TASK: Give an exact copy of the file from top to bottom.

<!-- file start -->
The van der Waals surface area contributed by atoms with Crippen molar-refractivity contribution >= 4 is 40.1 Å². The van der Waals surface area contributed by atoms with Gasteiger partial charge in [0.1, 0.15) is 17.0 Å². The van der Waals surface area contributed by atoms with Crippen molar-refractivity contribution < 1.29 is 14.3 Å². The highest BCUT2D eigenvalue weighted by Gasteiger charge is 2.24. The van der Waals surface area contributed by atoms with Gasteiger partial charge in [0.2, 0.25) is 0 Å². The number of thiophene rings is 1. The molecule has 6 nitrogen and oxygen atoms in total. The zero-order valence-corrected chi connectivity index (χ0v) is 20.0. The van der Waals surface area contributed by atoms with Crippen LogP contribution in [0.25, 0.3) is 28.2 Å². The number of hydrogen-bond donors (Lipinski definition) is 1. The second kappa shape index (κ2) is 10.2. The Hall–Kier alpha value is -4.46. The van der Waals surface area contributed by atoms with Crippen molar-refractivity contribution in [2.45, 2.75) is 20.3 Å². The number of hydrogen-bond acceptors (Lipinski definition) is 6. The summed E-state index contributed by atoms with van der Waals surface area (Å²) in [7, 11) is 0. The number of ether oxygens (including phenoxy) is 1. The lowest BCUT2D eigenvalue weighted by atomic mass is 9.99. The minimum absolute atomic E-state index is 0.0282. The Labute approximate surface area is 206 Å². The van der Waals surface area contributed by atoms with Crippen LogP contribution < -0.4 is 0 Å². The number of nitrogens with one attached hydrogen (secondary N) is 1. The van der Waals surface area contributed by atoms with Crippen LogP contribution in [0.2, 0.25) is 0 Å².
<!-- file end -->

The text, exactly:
The van der Waals surface area contributed by atoms with Crippen molar-refractivity contribution >= 4 is 40.1 Å². The van der Waals surface area contributed by atoms with Gasteiger partial charge in [0.1, 0.15) is 17.0 Å². The van der Waals surface area contributed by atoms with Crippen molar-refractivity contribution < 1.29 is 14.3 Å². The highest BCUT2D eigenvalue weighted by Gasteiger charge is 2.24. The van der Waals surface area contributed by atoms with Gasteiger partial charge in [0.2, 0.25) is 0 Å². The number of thiophene rings is 1. The molecule has 6 nitrogen and oxygen atoms in total. The zero-order valence-corrected chi connectivity index (χ0v) is 20.0. The van der Waals surface area contributed by atoms with Crippen LogP contribution in [0.25, 0.3) is 28.2 Å². The number of hydrogen-bond donors (Lipinski definition) is 1. The second kappa shape index (κ2) is 10.2. The Hall–Kier alpha value is -4.46. The van der Waals surface area contributed by atoms with Crippen molar-refractivity contribution in [2.45, 2.75) is 20.3 Å². The number of hydrogen-bond acceptors (Lipinski definition) is 6. The summed E-state index contributed by atoms with van der Waals surface area (Å²) in [7, 11) is 0. The number of ether oxygens (including phenoxy) is 1. The lowest BCUT2D eigenvalue weighted by atomic mass is 9.99. The minimum absolute atomic E-state index is 0.0282. The Labute approximate surface area is 206 Å². The van der Waals surface area contributed by atoms with Crippen LogP contribution < -0.4 is 0 Å². The number of nitrogens with one attached hydrogen (secondary N) is 1. The van der Waals surface area contributed by atoms with Crippen LogP contribution in [0.2, 0.25) is 0 Å².